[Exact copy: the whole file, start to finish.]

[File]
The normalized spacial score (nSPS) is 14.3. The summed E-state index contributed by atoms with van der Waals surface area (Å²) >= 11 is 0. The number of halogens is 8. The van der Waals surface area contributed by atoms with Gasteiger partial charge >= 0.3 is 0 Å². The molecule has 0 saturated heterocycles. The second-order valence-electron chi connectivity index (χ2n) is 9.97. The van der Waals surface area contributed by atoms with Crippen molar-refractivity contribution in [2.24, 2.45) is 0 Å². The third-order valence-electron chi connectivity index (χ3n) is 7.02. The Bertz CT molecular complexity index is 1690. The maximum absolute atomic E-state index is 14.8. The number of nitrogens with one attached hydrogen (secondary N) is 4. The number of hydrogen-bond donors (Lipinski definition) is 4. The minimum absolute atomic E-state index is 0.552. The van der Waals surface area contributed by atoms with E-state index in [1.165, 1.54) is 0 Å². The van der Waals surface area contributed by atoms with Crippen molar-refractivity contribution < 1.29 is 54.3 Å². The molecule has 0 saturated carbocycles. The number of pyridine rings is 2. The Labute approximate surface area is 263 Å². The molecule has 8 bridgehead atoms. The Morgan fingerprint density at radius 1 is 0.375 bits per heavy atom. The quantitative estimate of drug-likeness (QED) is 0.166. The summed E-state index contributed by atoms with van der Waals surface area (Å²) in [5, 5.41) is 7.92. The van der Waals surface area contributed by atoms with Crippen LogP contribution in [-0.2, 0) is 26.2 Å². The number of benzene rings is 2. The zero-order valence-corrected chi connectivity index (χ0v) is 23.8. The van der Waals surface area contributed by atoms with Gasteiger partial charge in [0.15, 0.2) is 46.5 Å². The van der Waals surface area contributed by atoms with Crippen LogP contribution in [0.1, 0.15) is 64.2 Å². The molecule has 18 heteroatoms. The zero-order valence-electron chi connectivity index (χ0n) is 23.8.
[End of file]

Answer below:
The normalized spacial score (nSPS) is 14.3. The summed E-state index contributed by atoms with van der Waals surface area (Å²) >= 11 is 0. The number of halogens is 8. The van der Waals surface area contributed by atoms with Gasteiger partial charge >= 0.3 is 0 Å². The molecule has 0 saturated heterocycles. The second-order valence-electron chi connectivity index (χ2n) is 9.97. The van der Waals surface area contributed by atoms with Crippen molar-refractivity contribution in [2.24, 2.45) is 0 Å². The third-order valence-electron chi connectivity index (χ3n) is 7.02. The Bertz CT molecular complexity index is 1690. The maximum absolute atomic E-state index is 14.8. The number of nitrogens with one attached hydrogen (secondary N) is 4. The number of hydrogen-bond donors (Lipinski definition) is 4. The minimum absolute atomic E-state index is 0.552. The van der Waals surface area contributed by atoms with E-state index in [1.165, 1.54) is 0 Å². The van der Waals surface area contributed by atoms with Crippen molar-refractivity contribution < 1.29 is 54.3 Å². The molecule has 0 saturated carbocycles. The number of pyridine rings is 2. The Labute approximate surface area is 263 Å². The molecule has 8 bridgehead atoms. The Morgan fingerprint density at radius 1 is 0.375 bits per heavy atom. The quantitative estimate of drug-likeness (QED) is 0.166. The summed E-state index contributed by atoms with van der Waals surface area (Å²) in [5, 5.41) is 7.92. The van der Waals surface area contributed by atoms with Crippen LogP contribution in [-0.2, 0) is 26.2 Å². The number of benzene rings is 2. The zero-order valence-corrected chi connectivity index (χ0v) is 23.8. The van der Waals surface area contributed by atoms with Gasteiger partial charge in [0.15, 0.2) is 46.5 Å². The van der Waals surface area contributed by atoms with Crippen LogP contribution in [0.1, 0.15) is 64.2 Å². The molecule has 18 heteroatoms. The zero-order valence-electron chi connectivity index (χ0n) is 23.8.